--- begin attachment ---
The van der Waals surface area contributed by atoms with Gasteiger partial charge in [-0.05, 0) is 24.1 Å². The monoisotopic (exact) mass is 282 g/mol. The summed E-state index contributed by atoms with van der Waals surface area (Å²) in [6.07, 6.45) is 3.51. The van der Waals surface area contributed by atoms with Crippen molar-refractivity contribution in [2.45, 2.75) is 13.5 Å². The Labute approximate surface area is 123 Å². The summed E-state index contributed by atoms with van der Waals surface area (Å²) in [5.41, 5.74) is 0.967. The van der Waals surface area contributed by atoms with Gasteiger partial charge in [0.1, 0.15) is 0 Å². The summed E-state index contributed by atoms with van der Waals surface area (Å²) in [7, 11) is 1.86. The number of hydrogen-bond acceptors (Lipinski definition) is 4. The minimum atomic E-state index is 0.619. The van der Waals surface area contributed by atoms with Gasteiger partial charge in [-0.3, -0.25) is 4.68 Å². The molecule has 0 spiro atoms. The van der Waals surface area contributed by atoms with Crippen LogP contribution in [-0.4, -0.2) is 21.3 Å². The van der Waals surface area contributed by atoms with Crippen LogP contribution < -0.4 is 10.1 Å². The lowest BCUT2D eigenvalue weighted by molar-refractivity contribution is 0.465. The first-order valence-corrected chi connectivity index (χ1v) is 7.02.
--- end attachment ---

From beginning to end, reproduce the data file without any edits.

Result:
The van der Waals surface area contributed by atoms with Gasteiger partial charge in [-0.05, 0) is 24.1 Å². The monoisotopic (exact) mass is 282 g/mol. The summed E-state index contributed by atoms with van der Waals surface area (Å²) in [6.07, 6.45) is 3.51. The van der Waals surface area contributed by atoms with Crippen molar-refractivity contribution in [2.45, 2.75) is 13.5 Å². The Labute approximate surface area is 123 Å². The summed E-state index contributed by atoms with van der Waals surface area (Å²) in [5.41, 5.74) is 0.967. The van der Waals surface area contributed by atoms with Gasteiger partial charge in [0.1, 0.15) is 0 Å². The summed E-state index contributed by atoms with van der Waals surface area (Å²) in [7, 11) is 1.86. The number of hydrogen-bond acceptors (Lipinski definition) is 4. The minimum atomic E-state index is 0.619. The van der Waals surface area contributed by atoms with Gasteiger partial charge in [-0.3, -0.25) is 4.68 Å². The molecule has 0 spiro atoms. The van der Waals surface area contributed by atoms with Crippen LogP contribution in [-0.4, -0.2) is 21.3 Å². The van der Waals surface area contributed by atoms with Crippen LogP contribution < -0.4 is 10.1 Å². The lowest BCUT2D eigenvalue weighted by molar-refractivity contribution is 0.465. The first-order valence-corrected chi connectivity index (χ1v) is 7.02.